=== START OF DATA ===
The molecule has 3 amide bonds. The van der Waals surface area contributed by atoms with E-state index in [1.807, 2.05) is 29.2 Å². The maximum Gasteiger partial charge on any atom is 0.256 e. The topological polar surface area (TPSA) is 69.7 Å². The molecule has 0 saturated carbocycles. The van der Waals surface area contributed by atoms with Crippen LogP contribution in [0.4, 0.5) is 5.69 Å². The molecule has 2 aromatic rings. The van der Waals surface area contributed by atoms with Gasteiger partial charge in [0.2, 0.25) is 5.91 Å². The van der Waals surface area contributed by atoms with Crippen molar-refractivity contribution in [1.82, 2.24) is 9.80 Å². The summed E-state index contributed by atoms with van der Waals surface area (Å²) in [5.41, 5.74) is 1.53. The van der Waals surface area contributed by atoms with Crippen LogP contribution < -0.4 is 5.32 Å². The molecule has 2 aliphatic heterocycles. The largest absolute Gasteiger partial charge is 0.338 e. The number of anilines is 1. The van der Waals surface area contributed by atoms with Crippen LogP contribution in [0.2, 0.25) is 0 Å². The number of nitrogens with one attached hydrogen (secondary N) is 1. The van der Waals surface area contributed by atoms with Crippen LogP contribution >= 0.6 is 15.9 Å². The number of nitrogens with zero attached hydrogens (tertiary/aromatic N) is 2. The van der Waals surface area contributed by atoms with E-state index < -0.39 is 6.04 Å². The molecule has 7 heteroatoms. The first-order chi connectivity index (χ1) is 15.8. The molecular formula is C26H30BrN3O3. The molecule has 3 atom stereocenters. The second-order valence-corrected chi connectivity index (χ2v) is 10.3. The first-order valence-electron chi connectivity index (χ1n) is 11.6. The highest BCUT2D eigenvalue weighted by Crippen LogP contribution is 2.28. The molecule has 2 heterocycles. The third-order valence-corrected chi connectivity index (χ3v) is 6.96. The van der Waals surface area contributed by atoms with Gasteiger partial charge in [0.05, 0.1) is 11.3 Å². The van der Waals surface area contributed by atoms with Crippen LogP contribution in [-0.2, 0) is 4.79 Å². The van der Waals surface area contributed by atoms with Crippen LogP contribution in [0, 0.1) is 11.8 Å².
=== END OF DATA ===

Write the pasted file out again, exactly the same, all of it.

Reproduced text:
The molecule has 3 amide bonds. The van der Waals surface area contributed by atoms with E-state index in [1.807, 2.05) is 29.2 Å². The maximum Gasteiger partial charge on any atom is 0.256 e. The topological polar surface area (TPSA) is 69.7 Å². The molecule has 0 saturated carbocycles. The van der Waals surface area contributed by atoms with Crippen LogP contribution in [0.4, 0.5) is 5.69 Å². The molecule has 2 aromatic rings. The van der Waals surface area contributed by atoms with Gasteiger partial charge in [0.2, 0.25) is 5.91 Å². The van der Waals surface area contributed by atoms with Crippen molar-refractivity contribution in [1.82, 2.24) is 9.80 Å². The summed E-state index contributed by atoms with van der Waals surface area (Å²) in [5.41, 5.74) is 1.53. The van der Waals surface area contributed by atoms with Crippen LogP contribution < -0.4 is 5.32 Å². The molecule has 2 aliphatic heterocycles. The largest absolute Gasteiger partial charge is 0.338 e. The number of anilines is 1. The van der Waals surface area contributed by atoms with Crippen LogP contribution in [0.2, 0.25) is 0 Å². The number of nitrogens with one attached hydrogen (secondary N) is 1. The van der Waals surface area contributed by atoms with Crippen LogP contribution >= 0.6 is 15.9 Å². The number of nitrogens with zero attached hydrogens (tertiary/aromatic N) is 2. The van der Waals surface area contributed by atoms with E-state index < -0.39 is 6.04 Å². The molecule has 7 heteroatoms. The first-order chi connectivity index (χ1) is 15.8. The molecular formula is C26H30BrN3O3. The molecule has 3 atom stereocenters. The second-order valence-corrected chi connectivity index (χ2v) is 10.3. The first-order valence-electron chi connectivity index (χ1n) is 11.6. The highest BCUT2D eigenvalue weighted by Crippen LogP contribution is 2.28. The molecule has 2 heterocycles. The third-order valence-corrected chi connectivity index (χ3v) is 6.96. The van der Waals surface area contributed by atoms with Gasteiger partial charge in [0.05, 0.1) is 11.3 Å². The van der Waals surface area contributed by atoms with Crippen LogP contribution in [-0.2, 0) is 4.79 Å². The van der Waals surface area contributed by atoms with Crippen LogP contribution in [0, 0.1) is 11.8 Å².